Drill enhances safety relationship with other agencies









Drill enhances safety relationship with other agencies

It’s a Monday morning and something alarming has happened at the high school. Responders to an emergency call find a number of physically ill students lying in a hallway. As the nightmare scenario plays out, the building is evacuated and a situation assessment determines that the school community has been exposed to a biological agent in a deliberate criminal act. Ultimately, three students and a staff member will succumb to the deadly exposure.

No, this isn’t a movie trailer or, for that matter, breaking news on CNN. The incident described above “happened” in Gwinnett County, part of a multi-agency training drill to test communication and cooperation in the event of a bio-hazard emergency.

A firefighter assists an "ill" student.
Gwinnett School Police, Gwinnett County Police, city police from Suwanee and Duluth, and the Gwinnett County Fire Department came together for the April 17 drill at fictional Suwanee High (actually GCPS’ Suwanee Center). Students and staff from Grayson High participated in the drill, giving representatives from the school system, law enforcement, public safety, and emergency agencies an opportunity to test plans and processes. Local media outlets also were on hand to film the drill and attend mock press conferences, just as they would in a real emergency. During the drill, information was relayed to system leaders, reporters were briefed, and public information officers from multiple agencies coordinated communication.

“The relationships between the school system and personnel in police, fire, and emergency agencies are very important,” says GCPS Police Chief Wayne Rikard, who served on the planning committee for the event. “This type of drill builds trust, confidence, and camaraderie between officers from the different departments and agencies who normally don’t work together on a day-to-day basis. In addition, practicing an emergency in a school setting better prepares other agencies for supporting GCPS in a crisis.”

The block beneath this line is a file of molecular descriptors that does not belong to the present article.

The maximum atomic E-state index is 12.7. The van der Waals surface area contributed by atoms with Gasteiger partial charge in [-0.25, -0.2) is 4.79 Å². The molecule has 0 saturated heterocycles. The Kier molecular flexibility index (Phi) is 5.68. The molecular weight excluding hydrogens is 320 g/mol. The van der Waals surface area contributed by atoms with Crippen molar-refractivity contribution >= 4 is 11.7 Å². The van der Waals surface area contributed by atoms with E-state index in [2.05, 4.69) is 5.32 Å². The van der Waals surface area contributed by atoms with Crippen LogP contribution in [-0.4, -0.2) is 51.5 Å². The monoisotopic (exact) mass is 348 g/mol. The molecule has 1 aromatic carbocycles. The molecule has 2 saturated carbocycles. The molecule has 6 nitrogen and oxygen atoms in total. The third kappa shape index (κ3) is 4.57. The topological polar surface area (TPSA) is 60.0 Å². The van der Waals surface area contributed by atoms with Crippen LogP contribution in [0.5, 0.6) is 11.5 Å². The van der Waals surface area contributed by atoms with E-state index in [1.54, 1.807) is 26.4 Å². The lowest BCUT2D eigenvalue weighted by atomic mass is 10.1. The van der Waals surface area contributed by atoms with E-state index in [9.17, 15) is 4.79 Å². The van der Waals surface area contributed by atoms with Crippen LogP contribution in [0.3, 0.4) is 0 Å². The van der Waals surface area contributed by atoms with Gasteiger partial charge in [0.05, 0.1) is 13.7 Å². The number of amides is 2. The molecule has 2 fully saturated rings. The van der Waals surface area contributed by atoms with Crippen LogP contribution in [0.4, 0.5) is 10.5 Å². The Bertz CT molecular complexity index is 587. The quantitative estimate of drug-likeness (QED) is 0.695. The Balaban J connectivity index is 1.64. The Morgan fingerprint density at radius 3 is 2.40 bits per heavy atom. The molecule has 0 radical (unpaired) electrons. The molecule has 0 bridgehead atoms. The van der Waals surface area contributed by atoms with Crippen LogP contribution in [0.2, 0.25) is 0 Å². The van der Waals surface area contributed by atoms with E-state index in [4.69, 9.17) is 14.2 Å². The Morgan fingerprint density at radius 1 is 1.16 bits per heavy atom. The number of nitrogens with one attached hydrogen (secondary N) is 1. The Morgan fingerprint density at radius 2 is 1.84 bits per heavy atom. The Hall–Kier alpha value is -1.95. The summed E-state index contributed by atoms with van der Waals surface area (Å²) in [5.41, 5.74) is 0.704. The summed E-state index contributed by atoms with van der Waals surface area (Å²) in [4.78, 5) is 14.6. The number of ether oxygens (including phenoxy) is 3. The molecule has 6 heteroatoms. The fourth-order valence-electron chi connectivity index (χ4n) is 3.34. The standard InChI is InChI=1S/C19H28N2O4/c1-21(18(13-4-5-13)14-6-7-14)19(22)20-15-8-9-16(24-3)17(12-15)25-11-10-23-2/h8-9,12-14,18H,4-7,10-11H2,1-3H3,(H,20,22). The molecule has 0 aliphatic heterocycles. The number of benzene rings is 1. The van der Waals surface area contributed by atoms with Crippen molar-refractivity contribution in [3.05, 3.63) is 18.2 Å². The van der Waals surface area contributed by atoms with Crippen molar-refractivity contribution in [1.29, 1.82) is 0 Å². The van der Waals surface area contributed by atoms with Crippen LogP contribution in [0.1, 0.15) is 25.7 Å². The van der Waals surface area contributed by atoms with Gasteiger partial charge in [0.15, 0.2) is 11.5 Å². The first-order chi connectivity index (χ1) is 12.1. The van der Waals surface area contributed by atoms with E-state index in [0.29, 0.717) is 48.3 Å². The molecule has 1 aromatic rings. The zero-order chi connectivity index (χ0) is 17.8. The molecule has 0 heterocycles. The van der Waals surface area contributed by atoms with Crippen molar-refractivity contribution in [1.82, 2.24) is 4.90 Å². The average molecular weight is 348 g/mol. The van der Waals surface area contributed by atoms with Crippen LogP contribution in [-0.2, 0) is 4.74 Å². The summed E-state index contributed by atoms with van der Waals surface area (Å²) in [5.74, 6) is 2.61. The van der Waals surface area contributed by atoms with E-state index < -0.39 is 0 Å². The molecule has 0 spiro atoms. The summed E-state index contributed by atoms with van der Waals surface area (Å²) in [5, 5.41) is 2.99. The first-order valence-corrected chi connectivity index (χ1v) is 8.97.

From initial “reports” to the wrap-up meeting, participants used the National Incident Management model to guide the emergency response. A command center was set up. HAZMAT teams were activated. The Gwinnett Explosives Ordinance Disposal (EOD) unit responded, bringing the county’s robot. And the City of Duluth Police Department deployed its mobile communications vehicle. System officials practiced the evacuation of the students and staff and reunification with families at a nearby park.

At the end of the day, the exercise was deemed a success as participating agencies catalogued lessons learned and the effectiveness of plans in place. “While we have worked through many scenarios on paper and know how we plan to respond in those emergencies, training with other agencies gives SROs and other school system staff a feel for response times and potential issues,” says Chief Rikard. “With this real-life feedback, we can improve our emergency plans. Ultimately, this cooperative training ensures safer and more secure schools for staff and students.”